What Exactly Are Digestive Enzymes—and Do You Need One?

Are digestive enzyme supplements the ticket to getting your stomach issues under control?

When digestive issues like bloating, gas, nausea, constipation, or diarrhea are a regular event after eating, they affect your quality of life. If you experience digestive health issues, you're not alone—up to 70 million Americans are affected by digestive diseases, according to the National Institutes of Health.

This could explain why more consumers are taking notice of digestive enzyme supplements, which are thought to help the body break down food compounds and increase nutrient absorption, relieving symptoms of indigestion in the process. A 2017 report published by Grand View Research, Inc. estimates that the global digestive enzyme supplements market will hit $1.6 billion by 2025. But with this surge in popularity comes a scroll of questions, including whether they really work and how safe they are.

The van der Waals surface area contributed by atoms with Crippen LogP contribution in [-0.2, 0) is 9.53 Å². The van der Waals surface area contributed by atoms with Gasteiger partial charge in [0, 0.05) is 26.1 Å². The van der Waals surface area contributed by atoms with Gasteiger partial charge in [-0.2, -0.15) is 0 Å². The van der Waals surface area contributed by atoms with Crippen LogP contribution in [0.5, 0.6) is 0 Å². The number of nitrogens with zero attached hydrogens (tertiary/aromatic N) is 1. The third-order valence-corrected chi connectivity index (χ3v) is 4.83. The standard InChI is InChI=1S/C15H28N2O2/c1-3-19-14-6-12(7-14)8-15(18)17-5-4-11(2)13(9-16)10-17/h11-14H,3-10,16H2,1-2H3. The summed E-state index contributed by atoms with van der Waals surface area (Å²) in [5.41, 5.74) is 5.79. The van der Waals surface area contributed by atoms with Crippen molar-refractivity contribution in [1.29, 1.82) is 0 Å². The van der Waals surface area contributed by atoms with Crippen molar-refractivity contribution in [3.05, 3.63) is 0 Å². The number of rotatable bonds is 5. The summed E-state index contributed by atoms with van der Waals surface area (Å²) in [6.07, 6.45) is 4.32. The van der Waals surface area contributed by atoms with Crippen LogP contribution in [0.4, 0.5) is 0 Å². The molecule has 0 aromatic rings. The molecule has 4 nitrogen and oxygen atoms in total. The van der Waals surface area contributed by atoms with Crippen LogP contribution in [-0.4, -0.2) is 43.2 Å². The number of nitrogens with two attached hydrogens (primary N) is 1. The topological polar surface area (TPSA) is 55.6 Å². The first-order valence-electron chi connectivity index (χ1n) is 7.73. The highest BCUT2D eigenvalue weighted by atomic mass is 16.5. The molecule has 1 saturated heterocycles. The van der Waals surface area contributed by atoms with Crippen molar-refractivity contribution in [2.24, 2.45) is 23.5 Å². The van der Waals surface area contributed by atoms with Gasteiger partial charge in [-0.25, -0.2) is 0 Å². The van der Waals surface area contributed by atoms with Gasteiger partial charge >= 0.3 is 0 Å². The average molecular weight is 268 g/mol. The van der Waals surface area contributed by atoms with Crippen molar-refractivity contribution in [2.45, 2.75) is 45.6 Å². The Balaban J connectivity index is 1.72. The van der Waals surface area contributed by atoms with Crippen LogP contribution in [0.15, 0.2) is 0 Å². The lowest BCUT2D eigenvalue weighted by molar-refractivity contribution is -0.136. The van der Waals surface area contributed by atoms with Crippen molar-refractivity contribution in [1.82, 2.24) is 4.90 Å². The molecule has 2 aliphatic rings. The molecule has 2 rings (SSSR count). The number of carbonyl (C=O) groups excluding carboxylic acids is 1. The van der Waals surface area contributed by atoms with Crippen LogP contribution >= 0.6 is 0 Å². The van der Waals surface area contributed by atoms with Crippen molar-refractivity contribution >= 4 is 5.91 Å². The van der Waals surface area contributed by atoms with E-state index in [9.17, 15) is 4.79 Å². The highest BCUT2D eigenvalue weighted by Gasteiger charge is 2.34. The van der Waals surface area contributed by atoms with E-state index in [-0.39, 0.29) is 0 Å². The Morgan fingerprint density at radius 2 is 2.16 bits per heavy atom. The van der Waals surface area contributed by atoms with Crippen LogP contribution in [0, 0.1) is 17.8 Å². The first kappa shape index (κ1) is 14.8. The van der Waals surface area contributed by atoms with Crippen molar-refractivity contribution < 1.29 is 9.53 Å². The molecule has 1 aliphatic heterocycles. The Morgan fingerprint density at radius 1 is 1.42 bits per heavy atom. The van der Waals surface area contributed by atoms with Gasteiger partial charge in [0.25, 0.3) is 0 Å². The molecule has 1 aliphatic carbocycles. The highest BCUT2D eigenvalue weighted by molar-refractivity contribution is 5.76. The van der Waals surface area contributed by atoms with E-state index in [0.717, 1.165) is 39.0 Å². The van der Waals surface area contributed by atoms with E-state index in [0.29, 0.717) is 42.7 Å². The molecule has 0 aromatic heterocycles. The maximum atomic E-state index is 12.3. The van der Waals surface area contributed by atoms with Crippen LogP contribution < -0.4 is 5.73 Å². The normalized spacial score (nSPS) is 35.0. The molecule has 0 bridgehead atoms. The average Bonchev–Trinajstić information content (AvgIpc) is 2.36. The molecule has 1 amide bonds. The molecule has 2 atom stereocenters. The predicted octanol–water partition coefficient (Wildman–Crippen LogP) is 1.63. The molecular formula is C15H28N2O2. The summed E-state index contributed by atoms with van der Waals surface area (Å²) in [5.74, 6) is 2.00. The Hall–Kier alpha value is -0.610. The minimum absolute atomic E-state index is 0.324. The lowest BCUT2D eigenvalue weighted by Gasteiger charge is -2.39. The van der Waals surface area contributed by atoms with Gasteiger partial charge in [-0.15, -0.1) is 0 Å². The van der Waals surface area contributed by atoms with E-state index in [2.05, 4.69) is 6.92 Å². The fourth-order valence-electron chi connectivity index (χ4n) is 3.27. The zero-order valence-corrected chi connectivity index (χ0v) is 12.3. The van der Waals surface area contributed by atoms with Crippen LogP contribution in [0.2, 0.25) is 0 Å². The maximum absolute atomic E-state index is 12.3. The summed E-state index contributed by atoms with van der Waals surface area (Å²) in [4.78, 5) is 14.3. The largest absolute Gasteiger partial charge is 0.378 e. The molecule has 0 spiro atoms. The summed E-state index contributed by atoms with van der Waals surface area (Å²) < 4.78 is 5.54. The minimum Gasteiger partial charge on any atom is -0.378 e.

We went to the experts to find out everything you need to know about digestive enzyme supplements. Here's what they had to say.

What Are Digestive Enzymes?

The body secretes a variety of enzymes to break down the foods that we eat—some are secreted starting in the mouth, and others further down in the digestive tract. "The most important enzyme categories are the proteases (which break down proteins), lipases (fats), and amylases (starches and sugars)," said Ken Berry, MD, Tennessee-based board-certified family physician and author of Lies My Doctor Told Me.